The Climate Change Commission is calling on the government to raise trigger prices and cut the number of carbon units available for auction in its push to make New Zealand’s emissions trading scheme (ETS) more effective.
Climate Change Commission (CCC) chair Rod Carr said as the global economy started to put a price on the damaging effects of greenhouse gas emissions, high emission activities would start to become more expensive, while low emissions options become more cost-effective.
“The unit limits aim to cap the emissions allowed by the scheme, in line with the country’s emissions reduction targets,” he said.
“The price control settings are guardrails to provide stability to the NZ ETS, while also enabling it to operate as an effective tool to reward low emissions choices.”
'A fair price'
Carr said the commission’s advice had been developed in line with the government’s emissions budgets and reduction plan, and the commission had taken into account evidence around emissions prices needed to meet current targets.
“In this advice, we also emphasise that our recommendations are not a forecast of likely market prices,” he said.
Climate change minister James Shaw said he welcomed the recommendations from the commission because, while ETS settings are updated annually, this is the first time that the commission’s independent, non-partisan advice would inform the process.
“For the ETS to do its job and drive real emissions cuts, it’s vital we have the right settings in place to ensure a fair price for climate pollution,” he said.
But Shaw said although the emission scheme was a “critical part of our climate toolbox”, it was important that the cost from the cuts didn’t fall on those “least able to bear it”.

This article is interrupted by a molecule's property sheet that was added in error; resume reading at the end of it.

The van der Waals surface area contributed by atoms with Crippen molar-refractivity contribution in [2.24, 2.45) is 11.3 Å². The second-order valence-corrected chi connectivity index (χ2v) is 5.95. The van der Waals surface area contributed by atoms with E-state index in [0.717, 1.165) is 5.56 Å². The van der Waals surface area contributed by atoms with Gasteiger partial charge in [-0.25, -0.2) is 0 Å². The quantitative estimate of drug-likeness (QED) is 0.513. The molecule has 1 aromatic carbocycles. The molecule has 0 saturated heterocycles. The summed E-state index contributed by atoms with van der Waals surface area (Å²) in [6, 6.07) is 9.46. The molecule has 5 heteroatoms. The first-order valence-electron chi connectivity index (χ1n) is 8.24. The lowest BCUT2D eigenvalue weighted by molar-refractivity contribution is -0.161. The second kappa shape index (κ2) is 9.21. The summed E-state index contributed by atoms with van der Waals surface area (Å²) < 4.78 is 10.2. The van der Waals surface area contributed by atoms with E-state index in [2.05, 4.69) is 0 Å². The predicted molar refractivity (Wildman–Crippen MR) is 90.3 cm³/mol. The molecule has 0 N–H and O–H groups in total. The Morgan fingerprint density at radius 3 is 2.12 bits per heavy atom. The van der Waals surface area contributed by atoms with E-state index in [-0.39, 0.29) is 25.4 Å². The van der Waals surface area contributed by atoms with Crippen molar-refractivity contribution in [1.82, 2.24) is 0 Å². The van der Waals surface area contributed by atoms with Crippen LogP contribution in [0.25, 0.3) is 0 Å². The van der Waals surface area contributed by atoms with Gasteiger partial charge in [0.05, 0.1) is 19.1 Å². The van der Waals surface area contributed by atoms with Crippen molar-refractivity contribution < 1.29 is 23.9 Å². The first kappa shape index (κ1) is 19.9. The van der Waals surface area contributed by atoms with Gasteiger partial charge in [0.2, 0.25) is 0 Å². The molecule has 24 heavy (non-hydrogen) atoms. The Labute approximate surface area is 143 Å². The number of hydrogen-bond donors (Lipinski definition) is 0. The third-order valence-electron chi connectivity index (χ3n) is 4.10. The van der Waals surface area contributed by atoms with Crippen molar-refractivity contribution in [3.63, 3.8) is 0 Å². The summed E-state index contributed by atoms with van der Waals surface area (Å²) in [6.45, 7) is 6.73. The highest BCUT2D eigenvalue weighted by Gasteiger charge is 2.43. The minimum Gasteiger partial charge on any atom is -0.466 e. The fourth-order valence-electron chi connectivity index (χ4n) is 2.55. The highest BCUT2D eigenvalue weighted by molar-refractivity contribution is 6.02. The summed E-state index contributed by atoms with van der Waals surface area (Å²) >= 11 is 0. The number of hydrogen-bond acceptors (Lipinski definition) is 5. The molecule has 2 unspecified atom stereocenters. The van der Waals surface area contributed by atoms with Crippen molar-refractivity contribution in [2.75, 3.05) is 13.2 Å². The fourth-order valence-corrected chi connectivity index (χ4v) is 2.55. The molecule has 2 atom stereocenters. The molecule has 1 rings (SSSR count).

“This government is committed to a just transition that leaves no one behind,” he said.
Carr said the current emissions trading scheme didn’t distinguish between carbon removals by trees or reducing emissions, which meant the current scheme was more likely to deliver plantation forestry rather than an actual reduction in emissions.
“This would ultimately put our economy at a competitive disadvantage relative to a decarbonised global economy and shift cost burdens onto future generations,” he said.
He said how the government was meeting the nationally determined contributions (NDC) required by the Paris Agreement via the emission scheme needed to be outlined more clearly.
“It’s essential that the government secure access to sources of offshore mitigation as soon as possible, and decide how this will affect the NZ ETS,” Carr said.
“This isn’t a matter that can be left until later this decade.”
The government also needed to clarify how NZ was ensuring its approach complied with Te Tiriti o Waitangi and didn’t further disadvantage Māori.
“These policies need to strengthen the capability of the country to adjust over time while ensuring strong incentives to transition towards a low emissions economy,” he said.
In NZ’s second carbon auction of the year last month, the auction soaked up all available units at near the secondary market price of $76 per unit.
There were 4.825 million NZ Units (NZUs) available in the quarterly allocation and 1.3m NZUs left from the annual cost containment reserve. All of them were snapped up by 17 successful bidders from 26 participants.